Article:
A Bird Watching Book Review
For those still new to birds and birding, this fun primer is the ideal starting point. Belleny, who also co-founded Black Birders Week, introduces avian biology, anatomy, and culture with clever jokes and uncommon perspective.
This pocket-sized folding guide features the 715 species found east of the Rocky Mountains, and includes plenty of space for on-site notes and building a life list.
The Peterson Guide to Birds of North America
The latest edition of the classic Peterson guide to birds in North America combines the previous Eastern and Western guides into one book. The layout and digitally enhanced photos are familiar to anyone who has used the most recent edition of the Eastern guide, and there is also much overlap with the new edition of National Geographic’s field guide. However, this book is larger and the thumbnail maps are readable – unlike the Eastern version which was often too small to be useful.
The text is updated and the bird silhouettes are enlarged to reveal more detail, and the classic Peterson system of arrows pointing to diagnostic features is retained. A useful front section on how to get started as a birder is included, and there are detailed family groupings at the back of the book. An online companion to the book is available with 35 entertaining and informative video podcasts, which can be downloaded to a MP3 player or computer desktop.
The Sibley Field Guide to Birds of North America
The Sibley Field Guide to Birds of North America is the most comprehensive and detailed field guide for this region. It features more illustrations per species than any other guide, a feature that is especially helpful for highly variable birds like gulls and Red-tailed Hawks. It also has detailed descriptions that include size approximations, behavior, habitat, breeding and migration, voice description, and comparisons with similar species. It also has excellent range maps.
This edition is updated with the most important information on the status and distribution of each species. It includes expanded text on critical field marks, a more intuitive layout of color photographs to make them easier to compare and more detail in the artwork. The underwing and dorsal drawings of Sooty Shearwaters now reflect the kaleidoscope of colors that these shearwaters exhibit when they are molting.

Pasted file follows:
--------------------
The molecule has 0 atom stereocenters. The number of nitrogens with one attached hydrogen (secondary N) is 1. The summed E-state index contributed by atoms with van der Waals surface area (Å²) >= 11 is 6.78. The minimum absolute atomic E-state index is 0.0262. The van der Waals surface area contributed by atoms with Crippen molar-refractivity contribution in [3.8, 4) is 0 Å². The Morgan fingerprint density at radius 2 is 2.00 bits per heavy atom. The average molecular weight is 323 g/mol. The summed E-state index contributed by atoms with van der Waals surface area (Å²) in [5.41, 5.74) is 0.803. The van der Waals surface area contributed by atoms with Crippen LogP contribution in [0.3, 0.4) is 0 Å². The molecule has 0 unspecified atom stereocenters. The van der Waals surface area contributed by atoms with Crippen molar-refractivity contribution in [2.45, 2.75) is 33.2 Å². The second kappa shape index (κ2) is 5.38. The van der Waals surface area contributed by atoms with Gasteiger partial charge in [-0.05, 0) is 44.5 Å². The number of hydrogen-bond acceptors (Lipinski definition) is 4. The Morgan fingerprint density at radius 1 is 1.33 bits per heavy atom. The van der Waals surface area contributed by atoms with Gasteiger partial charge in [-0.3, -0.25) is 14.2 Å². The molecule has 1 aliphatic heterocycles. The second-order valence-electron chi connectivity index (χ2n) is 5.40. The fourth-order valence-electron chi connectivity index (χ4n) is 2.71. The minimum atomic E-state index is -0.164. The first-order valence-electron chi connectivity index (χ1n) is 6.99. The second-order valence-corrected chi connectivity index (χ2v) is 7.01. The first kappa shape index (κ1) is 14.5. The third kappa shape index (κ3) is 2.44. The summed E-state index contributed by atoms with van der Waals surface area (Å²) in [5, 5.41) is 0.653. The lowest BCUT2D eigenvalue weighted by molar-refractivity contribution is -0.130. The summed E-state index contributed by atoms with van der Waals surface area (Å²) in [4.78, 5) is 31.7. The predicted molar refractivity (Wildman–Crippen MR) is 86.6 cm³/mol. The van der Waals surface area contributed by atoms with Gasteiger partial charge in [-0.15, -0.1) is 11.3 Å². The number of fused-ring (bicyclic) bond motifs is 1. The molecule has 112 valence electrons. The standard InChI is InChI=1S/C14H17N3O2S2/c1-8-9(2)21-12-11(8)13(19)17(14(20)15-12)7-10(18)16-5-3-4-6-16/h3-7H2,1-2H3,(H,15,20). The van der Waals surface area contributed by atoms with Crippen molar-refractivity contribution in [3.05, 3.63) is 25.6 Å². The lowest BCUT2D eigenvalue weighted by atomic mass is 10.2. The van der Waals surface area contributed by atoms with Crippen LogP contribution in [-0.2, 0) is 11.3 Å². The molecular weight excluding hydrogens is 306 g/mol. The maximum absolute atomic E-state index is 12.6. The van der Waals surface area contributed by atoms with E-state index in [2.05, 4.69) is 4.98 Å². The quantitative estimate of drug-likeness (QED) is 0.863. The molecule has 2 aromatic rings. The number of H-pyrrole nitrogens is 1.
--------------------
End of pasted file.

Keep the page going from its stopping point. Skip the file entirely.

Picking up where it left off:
Unlike Kaufman’s guide, this one leaves the background of each photograph in place and adds notations over the photos to identify specific areas of interest. Having this information on hand in the field is invaluable.
The Kaufman Field Guide to Birds of North America
Despite its compact size, this guide includes a full color photograph of every bird. It is organized by type, rather than taxonomically, which makes it easier to find unfamiliar birds. It also has a color-coded table of contents and thumb indentations on each page to make it easy to open the right section quickly.
Ken Kaufman is one of America’s best known birders, and his guides are designed to be extremely user-friendly. He believes that learning bird identification is less about memorizing long lists of field marks than it is understanding what you’re seeing and hearing. To that end, his guides are more oriented toward helping you understand the environment in which a species will likely be found than most other field guides.
Jonathan Alderfer has served as the principal artist since the third edition, and he works closely with Dunn to improve the book’s usefulness in the field. The latest edition includes a new introduction, dozens of changes by the American Ornithologists’ Union in official names, and updated range maps.
The Birder’s Field Guide to Birds of North America
The Stokes’ new photographic guide to 853 North American birds sets the standard for how much birding bang you can get in a single field guide. The design is superbly thought out, such as the use of photos to illustrate how similar species look (the plate showing Cormorants in flight includes a Brown Creeper for comparison). The text follows a “holistic” approach to identification, stressing the importance of looking at habitat, behavior, and vocalizations in addition to field marks. The guide also features a CD of the calls and songs for the book’s 853 species.
The Stokes’ new guide is lighter and more compact than the previous edition, which was published in 2008. This update also incorporates changes to taxonomy following the radical shift instituted by the American Ornithological Society and standardized banding codes, a one-page quick-find index inside the front cover, and detailed maps for the 59 species with multiple subspecies. The book also contains a wealth of useful information on size approximations, behavior, vocalizations, food and feeding, seasonal and breeding ranges, and historical sightings.